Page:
The 2013 season is six months away. Let's punch fate in the face and make wild assumptions about what could be the best 20 teams in the country next year.
Important People: Tom Schreiber (A/M); Jeff Froccaro (M); Forest Sonnenfeldt (A); Tucker Shanley (M); Rob Castelo (D)
Formerly Important People: Alex Capretta (A); John Cunningham (LSM); Tyler Fiorito (G); Jon Meyers (D); Chad Wiedmaier (D)
Final 2012 Poll Positions: Media: 13; Coaches: 12
2012 Record: 11-5 (6-0, Ivy)
2012 Snapshot: Hey, pretty pretty!
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The entire core of Princeton's defense -- Fiorito, Meyers, Wiedmaier, and Cunningham -- is gone, man, and they aren't walking through that door any time soon. Under Chris Bates, this unit had been Princeton's cornerstone for competitiveness, keeping the Tigers in games even when the offense devolved into Schreiber screaming around the field attempting to single-handedly put Princeton atop the scoreboard. It's not just that the Tigers are losing 75 percent of their poles or that Fiorito -- one of the Ivy League's best goaltenders ever -- are gone; it's that they're gone at the same time and it isn't clear what the Tigers have to fill the void and keep Princeton among the stronger defensive teams in the country. Eric Sanschagrin looks to take up residence between the pipes, and while he was serviceable in 2012, he won't have the luxury of playing behind a hardened defensive field unit. Derick Raabe looks to fill one of the close defense positions and Jack Strabo could see increased responsibility at the short stick defensive midfield position, but this is still a unit that is going to need to find its way against a schedule that will definitely feature two offenses -- Cornell and Yale -- that has the potential to whitewash a green defensive unit that formerly served as the program's push toward success. This isn't a good situation for the Tigers to deal with; all that senior leadership paid dividends in 2012 but with a bit of a vacuum behind them, it could be serious trouble in 2013.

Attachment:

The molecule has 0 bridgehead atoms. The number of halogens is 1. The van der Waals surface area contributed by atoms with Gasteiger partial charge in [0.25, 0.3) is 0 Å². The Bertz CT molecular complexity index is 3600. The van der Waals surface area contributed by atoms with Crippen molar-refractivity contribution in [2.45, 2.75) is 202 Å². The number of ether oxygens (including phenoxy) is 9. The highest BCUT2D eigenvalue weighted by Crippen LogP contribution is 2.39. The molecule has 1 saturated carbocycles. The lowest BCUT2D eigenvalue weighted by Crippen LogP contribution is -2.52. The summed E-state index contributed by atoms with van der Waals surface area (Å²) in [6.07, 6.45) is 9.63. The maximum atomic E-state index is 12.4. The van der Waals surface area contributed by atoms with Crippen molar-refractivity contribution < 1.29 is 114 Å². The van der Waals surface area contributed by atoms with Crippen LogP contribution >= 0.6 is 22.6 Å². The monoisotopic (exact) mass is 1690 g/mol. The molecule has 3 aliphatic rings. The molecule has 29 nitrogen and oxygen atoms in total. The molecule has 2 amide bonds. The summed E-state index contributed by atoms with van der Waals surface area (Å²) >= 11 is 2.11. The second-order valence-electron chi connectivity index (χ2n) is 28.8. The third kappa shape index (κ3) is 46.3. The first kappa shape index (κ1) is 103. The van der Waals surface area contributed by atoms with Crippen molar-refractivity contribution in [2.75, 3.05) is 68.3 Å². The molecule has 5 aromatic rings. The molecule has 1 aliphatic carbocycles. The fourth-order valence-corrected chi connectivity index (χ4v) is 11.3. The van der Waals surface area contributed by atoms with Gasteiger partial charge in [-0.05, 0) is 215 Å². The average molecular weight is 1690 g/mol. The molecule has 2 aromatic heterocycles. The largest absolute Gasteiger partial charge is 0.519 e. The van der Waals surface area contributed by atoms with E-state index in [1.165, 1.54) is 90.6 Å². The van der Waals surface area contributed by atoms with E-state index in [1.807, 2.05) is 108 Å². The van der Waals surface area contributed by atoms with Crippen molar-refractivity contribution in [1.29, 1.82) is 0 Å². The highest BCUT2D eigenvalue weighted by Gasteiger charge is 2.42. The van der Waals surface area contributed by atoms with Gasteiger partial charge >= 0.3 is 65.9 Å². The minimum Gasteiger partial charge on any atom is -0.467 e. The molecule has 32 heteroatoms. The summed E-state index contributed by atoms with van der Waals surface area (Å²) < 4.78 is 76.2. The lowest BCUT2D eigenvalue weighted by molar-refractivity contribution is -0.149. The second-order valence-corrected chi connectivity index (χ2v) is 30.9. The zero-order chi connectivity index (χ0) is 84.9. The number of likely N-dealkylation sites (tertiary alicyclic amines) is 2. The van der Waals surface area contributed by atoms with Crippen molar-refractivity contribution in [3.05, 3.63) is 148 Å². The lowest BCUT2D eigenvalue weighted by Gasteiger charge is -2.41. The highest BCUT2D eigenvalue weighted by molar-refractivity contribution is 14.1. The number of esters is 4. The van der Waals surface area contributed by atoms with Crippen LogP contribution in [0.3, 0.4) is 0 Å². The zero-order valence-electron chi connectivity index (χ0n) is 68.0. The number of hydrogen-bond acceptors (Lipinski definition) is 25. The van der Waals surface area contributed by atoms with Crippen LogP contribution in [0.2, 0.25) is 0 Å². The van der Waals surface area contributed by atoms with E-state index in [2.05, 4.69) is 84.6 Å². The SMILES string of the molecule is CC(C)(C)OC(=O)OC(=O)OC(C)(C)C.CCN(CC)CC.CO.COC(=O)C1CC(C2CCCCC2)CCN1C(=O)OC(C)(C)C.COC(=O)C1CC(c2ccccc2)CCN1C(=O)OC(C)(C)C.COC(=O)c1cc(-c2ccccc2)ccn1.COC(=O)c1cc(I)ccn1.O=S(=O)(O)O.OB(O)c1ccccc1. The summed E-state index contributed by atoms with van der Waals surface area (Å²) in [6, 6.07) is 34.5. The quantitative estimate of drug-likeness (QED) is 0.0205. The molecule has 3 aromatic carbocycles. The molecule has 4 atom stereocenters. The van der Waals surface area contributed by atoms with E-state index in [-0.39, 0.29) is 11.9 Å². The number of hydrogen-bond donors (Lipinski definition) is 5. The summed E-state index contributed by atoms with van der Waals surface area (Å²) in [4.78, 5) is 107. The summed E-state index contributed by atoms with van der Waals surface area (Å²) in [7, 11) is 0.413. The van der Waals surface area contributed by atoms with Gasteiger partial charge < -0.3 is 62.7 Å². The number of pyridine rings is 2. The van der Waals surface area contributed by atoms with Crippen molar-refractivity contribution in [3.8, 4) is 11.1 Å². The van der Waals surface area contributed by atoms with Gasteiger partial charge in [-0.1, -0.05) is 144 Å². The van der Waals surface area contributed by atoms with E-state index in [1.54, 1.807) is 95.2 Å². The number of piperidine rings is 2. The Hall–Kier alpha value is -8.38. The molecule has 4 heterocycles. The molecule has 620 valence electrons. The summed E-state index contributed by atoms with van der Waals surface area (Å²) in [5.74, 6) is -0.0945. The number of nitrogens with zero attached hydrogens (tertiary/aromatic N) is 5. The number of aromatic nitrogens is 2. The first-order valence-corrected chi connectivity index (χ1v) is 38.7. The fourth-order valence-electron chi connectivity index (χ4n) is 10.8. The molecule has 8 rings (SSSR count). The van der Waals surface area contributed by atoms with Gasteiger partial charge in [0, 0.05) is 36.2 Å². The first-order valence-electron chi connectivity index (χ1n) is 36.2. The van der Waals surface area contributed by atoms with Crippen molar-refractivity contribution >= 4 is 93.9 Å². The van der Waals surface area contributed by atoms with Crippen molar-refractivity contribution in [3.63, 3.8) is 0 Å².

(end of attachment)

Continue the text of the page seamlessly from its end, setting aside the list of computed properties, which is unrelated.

A Thousand White Doves
Of Princeton's top-six scorers in 2012, only one player -- Capretta -- departs the Tigers program. It's odd to think of Princeton as an offensive showcase given how the Tigers play the game (slowly, pragmatically, and preferably with a highball in hand). Tom Schreiber is every bit the match-up nightmare that Colgate's Peter Baum is, dodging from either the top or below, goal line extended or otherwise. He is one of Division I's most valuable offensive assets and has at his disposal a flurry of moves to beat his man and share the bean. Around him is a treasure trove of offensive talent -- Froccaro, Mike MacDonald, Shanley, and Sonnenfeldt -- all capable of beating opponents in different ways. It's not the inherent individual value of all these guys that makes Princeton's offense a fireshow; it's that all these pieces have different strengths, and when put together, become a force. So, while Princeton was led by its defense in recent seasons, it's the Tigers' offense -- a prism of destruction -- that can take Princeton back to the NCAA Tournament in 2013.